Last month, the Federal Trade Commission (“FTC”) announced its first-ever enforcement action under the Health Breach Notification Rule (“HBNR” or “the Rule”). In a complaint filed in February, the agency alleged that GoodRx Holdings Inc., a prescription drug discount and telehealth provider, violated the HBNR by sharing users’ personal health information with third-party digital advertising providers without users’ consent. The FTC also alleged that GoodRx violated Section 5 of the Federal Trade Commission Act (“FTC Act”) by engaging in unfair and deceptive business practices related to its data-sharing. The company did not admit to any wrongdoing, but agreed to pay a $1.5 million civil penalty and take corrective action as part of a settlement entered on February 17, 2023.

The HBNR applies to vendors of personal health records and related entities (think: fitness trackers, health apps, and other online businesses that collect personal health data) that are not subject to the Health Insurance Portability and Accountability Act (“HIPAA”). The Rule requires covered entities to notify consumers, the FTC, and, in some cases, the media, about breaches of security of identifiable health information. Companies that fail to comply with the HBNR may face civil monetary penalties and other sanctions.

In January 2022, the FTC released guidance explaining that a breach under the rule “is not limited to cybersecurity intrusions.” Rather, “[i]ncidents of unauthorized access, including a company’s disclosure of covered information without a person’s authorization” can also trigger notification obligations under the Rule.

The government’s complaint alleged that GoodRx violated the HBNR by tracking and disclosing users’ personal health information to third parties, such as advertisers and social media companies, without consent. According to the FTC, GoodRx’s unauthorized data-sharing practices amounted to a “breach” that triggered notification requirements under the HBNR. The FTC also alleged that GoodRx violated the FTC Act’s prohibition on unfair and deceptive trade practices by engaging in data-sharing practices that were contrary to company’s own privacy policy and other assurances that it had made to its users.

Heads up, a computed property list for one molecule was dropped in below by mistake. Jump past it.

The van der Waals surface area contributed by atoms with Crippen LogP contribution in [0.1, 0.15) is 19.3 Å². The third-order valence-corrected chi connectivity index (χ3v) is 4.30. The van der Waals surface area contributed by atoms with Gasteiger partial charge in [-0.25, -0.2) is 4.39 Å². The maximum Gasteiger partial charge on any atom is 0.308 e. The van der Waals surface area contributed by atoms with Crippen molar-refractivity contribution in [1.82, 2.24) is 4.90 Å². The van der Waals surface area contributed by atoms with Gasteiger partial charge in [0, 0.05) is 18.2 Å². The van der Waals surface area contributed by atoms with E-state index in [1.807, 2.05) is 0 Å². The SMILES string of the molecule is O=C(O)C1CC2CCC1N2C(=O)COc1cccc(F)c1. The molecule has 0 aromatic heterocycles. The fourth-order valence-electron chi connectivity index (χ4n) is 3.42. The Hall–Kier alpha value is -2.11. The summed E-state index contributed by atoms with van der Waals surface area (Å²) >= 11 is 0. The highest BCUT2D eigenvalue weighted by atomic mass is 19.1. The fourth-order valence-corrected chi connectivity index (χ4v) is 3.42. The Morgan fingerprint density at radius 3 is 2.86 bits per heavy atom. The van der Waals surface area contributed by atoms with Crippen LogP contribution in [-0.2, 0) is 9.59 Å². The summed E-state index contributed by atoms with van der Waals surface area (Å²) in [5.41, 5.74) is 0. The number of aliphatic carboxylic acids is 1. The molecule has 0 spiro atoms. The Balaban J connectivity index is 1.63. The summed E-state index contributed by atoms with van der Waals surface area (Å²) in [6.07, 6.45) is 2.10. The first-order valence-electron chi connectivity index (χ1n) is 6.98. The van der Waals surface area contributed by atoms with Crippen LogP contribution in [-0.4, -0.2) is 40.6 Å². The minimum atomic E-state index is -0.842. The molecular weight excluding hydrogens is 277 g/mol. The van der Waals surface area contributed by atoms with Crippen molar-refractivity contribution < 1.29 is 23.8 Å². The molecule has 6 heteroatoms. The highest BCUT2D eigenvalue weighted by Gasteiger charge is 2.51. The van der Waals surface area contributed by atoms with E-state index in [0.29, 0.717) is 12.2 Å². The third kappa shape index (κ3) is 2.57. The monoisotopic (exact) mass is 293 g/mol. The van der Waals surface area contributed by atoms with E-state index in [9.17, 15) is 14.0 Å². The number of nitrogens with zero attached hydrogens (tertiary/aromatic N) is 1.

In addition to the $1.5 million civil penalty, the company also is permanently barred from disclosing user information to advertisers, with limited exceptions, and will be required to obtain users’ affirmative consent before disclosing their health information for any purpose. Additionally, GoodRx must notify users about prior disclosures and direct third parties to delete the user information that it shared with them. The company also will be required to establish a comprehensive privacy program, adopt a public data retention schedule, and undertake periodic third-party compliance assessments.

The action against GoodRx is notable for several reasons. First, the action marks the first time that the FTC has enforced the HBNR since promulgating the Rule in 2009. Moreover, the action demonstrates the FTC’s commitment to enforcing the HBNR to penalize companies that share health information without consumers’ consent, as previewed in the guidance the agency issued last year. Companies that manage personal health information should be aware of the FTC’s increased scrutiny in this area and consider whether they are covered by the Rule.